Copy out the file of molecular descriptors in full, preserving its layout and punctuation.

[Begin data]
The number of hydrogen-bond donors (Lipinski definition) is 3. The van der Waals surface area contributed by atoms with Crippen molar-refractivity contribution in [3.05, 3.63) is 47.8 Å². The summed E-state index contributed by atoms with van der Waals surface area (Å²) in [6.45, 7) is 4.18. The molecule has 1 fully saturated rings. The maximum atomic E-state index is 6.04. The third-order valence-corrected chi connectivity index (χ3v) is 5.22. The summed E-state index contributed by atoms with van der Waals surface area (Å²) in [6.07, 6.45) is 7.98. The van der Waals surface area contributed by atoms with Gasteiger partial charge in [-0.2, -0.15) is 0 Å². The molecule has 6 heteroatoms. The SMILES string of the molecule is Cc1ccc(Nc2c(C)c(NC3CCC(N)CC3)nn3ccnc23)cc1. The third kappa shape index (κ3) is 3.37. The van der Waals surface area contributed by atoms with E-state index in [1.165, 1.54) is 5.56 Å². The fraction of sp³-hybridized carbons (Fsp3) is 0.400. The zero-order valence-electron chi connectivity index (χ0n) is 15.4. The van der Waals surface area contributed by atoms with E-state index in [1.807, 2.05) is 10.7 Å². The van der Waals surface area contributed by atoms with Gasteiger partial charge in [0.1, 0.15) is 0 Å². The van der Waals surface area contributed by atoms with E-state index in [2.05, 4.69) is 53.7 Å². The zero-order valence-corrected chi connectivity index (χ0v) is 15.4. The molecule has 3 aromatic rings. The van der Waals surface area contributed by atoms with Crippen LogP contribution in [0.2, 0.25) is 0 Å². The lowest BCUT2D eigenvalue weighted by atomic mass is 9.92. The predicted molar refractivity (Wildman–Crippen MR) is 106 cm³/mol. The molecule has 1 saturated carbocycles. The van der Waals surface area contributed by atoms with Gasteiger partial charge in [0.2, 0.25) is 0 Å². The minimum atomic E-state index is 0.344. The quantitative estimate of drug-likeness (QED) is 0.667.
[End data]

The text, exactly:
The number of hydrogen-bond donors (Lipinski definition) is 3. The van der Waals surface area contributed by atoms with Crippen molar-refractivity contribution in [3.05, 3.63) is 47.8 Å². The summed E-state index contributed by atoms with van der Waals surface area (Å²) in [6.45, 7) is 4.18. The molecule has 1 fully saturated rings. The maximum atomic E-state index is 6.04. The third-order valence-corrected chi connectivity index (χ3v) is 5.22. The summed E-state index contributed by atoms with van der Waals surface area (Å²) in [6.07, 6.45) is 7.98. The van der Waals surface area contributed by atoms with Gasteiger partial charge in [-0.2, -0.15) is 0 Å². The molecule has 6 heteroatoms. The SMILES string of the molecule is Cc1ccc(Nc2c(C)c(NC3CCC(N)CC3)nn3ccnc23)cc1. The third kappa shape index (κ3) is 3.37. The van der Waals surface area contributed by atoms with E-state index in [1.165, 1.54) is 5.56 Å². The fraction of sp³-hybridized carbons (Fsp3) is 0.400. The zero-order valence-electron chi connectivity index (χ0n) is 15.4. The van der Waals surface area contributed by atoms with E-state index in [1.807, 2.05) is 10.7 Å². The van der Waals surface area contributed by atoms with Gasteiger partial charge in [0.1, 0.15) is 0 Å². The van der Waals surface area contributed by atoms with E-state index in [2.05, 4.69) is 53.7 Å². The zero-order valence-corrected chi connectivity index (χ0v) is 15.4. The molecule has 3 aromatic rings. The van der Waals surface area contributed by atoms with Crippen LogP contribution in [0.2, 0.25) is 0 Å². The lowest BCUT2D eigenvalue weighted by atomic mass is 9.92. The predicted molar refractivity (Wildman–Crippen MR) is 106 cm³/mol. The molecule has 1 saturated carbocycles. The van der Waals surface area contributed by atoms with Gasteiger partial charge in [0.2, 0.25) is 0 Å². The minimum atomic E-state index is 0.344. The quantitative estimate of drug-likeness (QED) is 0.667.